More Flowers

I spotted a few more late flowers over the last few days. One is Evening Primrose, which I’m not sure should be flowering in October. The other is a final attempt at repeat flowering by the Kew Gardens rose I planted at the beginning of the year. It has single white flowers that open together in small heads.

Evening Primrose flower in early October

Evening Primrose flower in early October

 

Kew Gardens flower bud in early October

Kew Gardens flower bud in early October

 

Are Chaenomeles Self-Fertile?

Following on from yesterday’s post, I found this paper.

Pollen viability for Japanese quince was normal as inferred from germination tests in vitro. A high self-incompatibility system prevails, which was confirmed both by controlled pollinations in the field, the study of pollen tube growth by fluorescence microscopy, and counting of final fruit set. The high amount of defective pistils commonly found in Japanese quince plants is probably not the single most important factor that influences yield. Instead, the compatibility between seed parents and pollen parents seems most important. The deviations found during embryo development in a normally developed pistil were not sufficiently frequent to decrease yield.

To ensure good fruit set and high yield, Japanese quince plants must be cross-pollinated. None of the genotypes studied showed satisfactory fruit set during all three years when self-pollinated.

So it looks like my suspicions about the (lack of) self-fertility in flowering quinces might be justified.

Shady Chaenomeles

I’ve been pondering what should replace the blackberry which I ripped out in haste, and I think the answer might be some flowering quinces. I think everyone knows these, but if you don’t they’re thorny little shrubs with red or orange flowers and hard acidic fruits. And I happen to have some waiting in pots already.

Chaenomeles japonica, picture from user Willow on Wikipedia

Chaenomeles japonica, picture from user Willow on Wikipedia

I’ve tried growing them for at least the last four years, as part of my collection of less common fruits including japanese wineberries, honeyberry, and aronias. But until this year the damn things just wouldn’t fruit much. They’d flower prolifically, then… the flowers would drop off eventually and that’d be it. So in a last ditch effort to get somewhere I relocated my existing plants into pots and put in a different variety.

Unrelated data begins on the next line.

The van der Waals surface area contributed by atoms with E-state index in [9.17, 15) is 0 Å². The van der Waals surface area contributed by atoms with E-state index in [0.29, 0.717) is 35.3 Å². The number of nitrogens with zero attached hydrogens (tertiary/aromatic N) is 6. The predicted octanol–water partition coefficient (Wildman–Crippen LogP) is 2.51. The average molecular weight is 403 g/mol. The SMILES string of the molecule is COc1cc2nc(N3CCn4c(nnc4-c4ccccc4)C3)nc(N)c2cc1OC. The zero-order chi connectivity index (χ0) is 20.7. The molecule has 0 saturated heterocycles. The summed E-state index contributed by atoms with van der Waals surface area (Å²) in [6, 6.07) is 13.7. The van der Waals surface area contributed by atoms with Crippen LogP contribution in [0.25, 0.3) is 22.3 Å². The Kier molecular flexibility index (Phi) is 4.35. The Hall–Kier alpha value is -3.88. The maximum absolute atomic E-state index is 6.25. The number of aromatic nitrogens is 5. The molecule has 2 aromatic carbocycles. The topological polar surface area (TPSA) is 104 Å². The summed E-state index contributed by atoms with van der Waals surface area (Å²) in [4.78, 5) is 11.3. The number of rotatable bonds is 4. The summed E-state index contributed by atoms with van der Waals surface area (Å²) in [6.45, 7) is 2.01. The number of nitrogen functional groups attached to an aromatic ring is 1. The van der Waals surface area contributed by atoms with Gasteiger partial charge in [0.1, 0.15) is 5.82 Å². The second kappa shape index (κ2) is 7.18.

And guess what happened? All my newly relocated plants fruited heavily. I’m not sure why but I have a few suspicions:

  1. Stress from tearing them out could promote fruiting
  2. They might have liked their new potted location more than their previous location
  3. They might not be very self-fertile – Martin Crawford says they are, but my experience suggest otherwise

I suspect (3) since I’ve had the same problem in our last two houses/gardens, and the relocation when we moved didn’t do much for their productivity.

The other issue is that thr ex-blackberry site faces north-west, and I’ve also seen conflicting advice regarding their shade tolerance. Creating a Forest Garden has this to say:

I regard these as more versatile crops than true quince in a forest garden. The flowers are much hardier so they are reliable croppers, they ae shade-tolerant, and the fruits, while acid, have a wonderful range of lemon and orange citrus flavours.

Conditions: tolerates most soils and a lot of shade.

Similar comments from the late Patrick Whitefield:

They can be grown in light shade, free-standing or against a wall or fence, including a north-facing one.

Other authors and sites are a bit less enthusiastic about flowering / fruiting potential on a north facing wall.

The varieties I have are:

  1. Fusion (new, already planted elsewhere)
  2. Crimson and Gold (new, in pot)
  3. Cido x 2 (old, in pots)

All are varieties that are supposed to fruit well.

Under the assumption that they might not be self-fertile as claimed, I think I’ll pair up a Cido and the Crimson and Gold in the 4m where the blackberry used to be and see what happens. If the worst comes to the worst they can always go back in pots again.